After the 2008 economic meltdown, when the stock market fell 37 percent, veteran financial advisor Curt Whipple says he met with clients from outside financial institutions who’d lost 50 to 60 percent of their portfolio in a single year.
“Almost no one foresaw what happened that year, and I doubt very much that many will foresee a collapse if it happens again,” says Whipple, a Certified Wealth Strategist, Certified Estate Planner and CEO of C. Curtis Financial Group.
“Regardless, there are eight indicators that you can focus on that will help you identify whether or not you’re taking too much risk in your portfolio and if your retirement plan is in danger.”
Whipple, who recently published “Retiree Lifeline! How to Get Government Out of Your Pocket,” (www.ccurtisfinancial.com), a retirement planning guide, reviews the six danger signs from 2008 to watch out for in 2014.
• You either looked at your accounts every day OR you wouldn’t look at them at all. In 2008, people couldn’t believe what was happening to their portfolios. They looked at their account every day – an exercise in masochism – as their advisors told them either, “just hang in there,” or reminded them that the market is a long-term investment that cyclically rises and falls. That advice led them to stop looking at their accounts, which was as bad as looking at them every day, as their advisor told them to just hold on.
• You lost more than 15 to 20 percent of your investments’ value in 2008. That indicates you had too many risky investments. It’s important to know what level of risk you’re comfortable with – generally speaking, the younger you are, the riskier you can be. However, risk is also a personal decision. Make sure you and your advisor are on the same page regarding risk tolerance. That will require your advisor taking the time to explain your investments and how they’re diversified.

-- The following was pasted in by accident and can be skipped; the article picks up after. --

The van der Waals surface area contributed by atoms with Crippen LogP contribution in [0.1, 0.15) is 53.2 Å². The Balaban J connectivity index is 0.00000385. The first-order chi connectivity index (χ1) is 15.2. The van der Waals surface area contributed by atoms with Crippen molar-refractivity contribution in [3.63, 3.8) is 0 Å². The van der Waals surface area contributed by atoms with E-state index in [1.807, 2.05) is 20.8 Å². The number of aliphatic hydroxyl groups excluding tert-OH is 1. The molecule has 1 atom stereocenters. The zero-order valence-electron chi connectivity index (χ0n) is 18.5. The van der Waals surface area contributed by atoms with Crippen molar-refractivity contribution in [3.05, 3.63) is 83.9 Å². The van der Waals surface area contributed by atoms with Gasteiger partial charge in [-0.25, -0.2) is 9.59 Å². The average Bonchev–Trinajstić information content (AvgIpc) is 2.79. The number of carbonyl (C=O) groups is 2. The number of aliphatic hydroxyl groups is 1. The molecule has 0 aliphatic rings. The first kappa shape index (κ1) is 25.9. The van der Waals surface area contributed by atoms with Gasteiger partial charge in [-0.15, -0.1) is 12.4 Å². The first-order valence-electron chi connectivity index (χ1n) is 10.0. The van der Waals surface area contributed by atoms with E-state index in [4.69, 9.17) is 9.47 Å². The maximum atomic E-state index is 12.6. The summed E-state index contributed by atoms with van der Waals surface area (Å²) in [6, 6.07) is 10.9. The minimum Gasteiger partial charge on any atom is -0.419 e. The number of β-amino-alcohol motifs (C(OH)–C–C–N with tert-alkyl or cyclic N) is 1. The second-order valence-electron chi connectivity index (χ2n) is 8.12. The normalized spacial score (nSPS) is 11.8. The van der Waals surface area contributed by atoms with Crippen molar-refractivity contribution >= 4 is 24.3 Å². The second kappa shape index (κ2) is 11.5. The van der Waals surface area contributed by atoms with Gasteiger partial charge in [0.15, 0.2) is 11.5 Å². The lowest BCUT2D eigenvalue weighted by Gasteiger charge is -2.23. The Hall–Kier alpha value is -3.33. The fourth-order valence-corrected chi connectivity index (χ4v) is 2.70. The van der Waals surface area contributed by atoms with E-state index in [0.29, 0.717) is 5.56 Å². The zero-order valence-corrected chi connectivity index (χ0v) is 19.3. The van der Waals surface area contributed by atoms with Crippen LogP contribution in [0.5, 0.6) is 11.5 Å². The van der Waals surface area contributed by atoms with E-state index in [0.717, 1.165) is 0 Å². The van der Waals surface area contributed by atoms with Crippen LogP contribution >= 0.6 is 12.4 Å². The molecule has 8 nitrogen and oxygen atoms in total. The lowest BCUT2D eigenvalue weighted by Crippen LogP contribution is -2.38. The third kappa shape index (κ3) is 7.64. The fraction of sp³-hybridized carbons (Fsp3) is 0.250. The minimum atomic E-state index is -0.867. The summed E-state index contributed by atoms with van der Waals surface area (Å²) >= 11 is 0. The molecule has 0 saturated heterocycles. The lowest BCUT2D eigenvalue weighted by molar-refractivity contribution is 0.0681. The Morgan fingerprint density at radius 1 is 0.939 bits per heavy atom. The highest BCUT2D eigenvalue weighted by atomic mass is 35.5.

• Your broker or financial advisor fails to call you regularly. You should get a call every quarter from your advisor to review and discuss your account. The only time this should not be the case is if you specifically request to be contacted less frequently.
• Your portfolio is tied mostly to Wall Street or stocks, bonds and mutual funds. If each investment you have is one or all of the above, then your investments are not truly diversified. In addition to those investments, you should consider alternative investments like Real Estate Trusts (REITS), and your accounts should feature some kind of guarantee.
• You depend on your bond portfolio to protect you in hard times. We are living in a new financial era; bonds now have an inverse relationship to interest rates, which are so low now that they will invariably increase in the future. As interest rates rise, bonds will decline in value. That’s why using bonds as your only alternative to a falling market is a dangerous idea.
• You excessively worry about money. Your fear may be based in reality if you have a number of risky investments; if you really don’t understand what you are invested in; or if you don’t have a clear plan to achieve your financial objectives.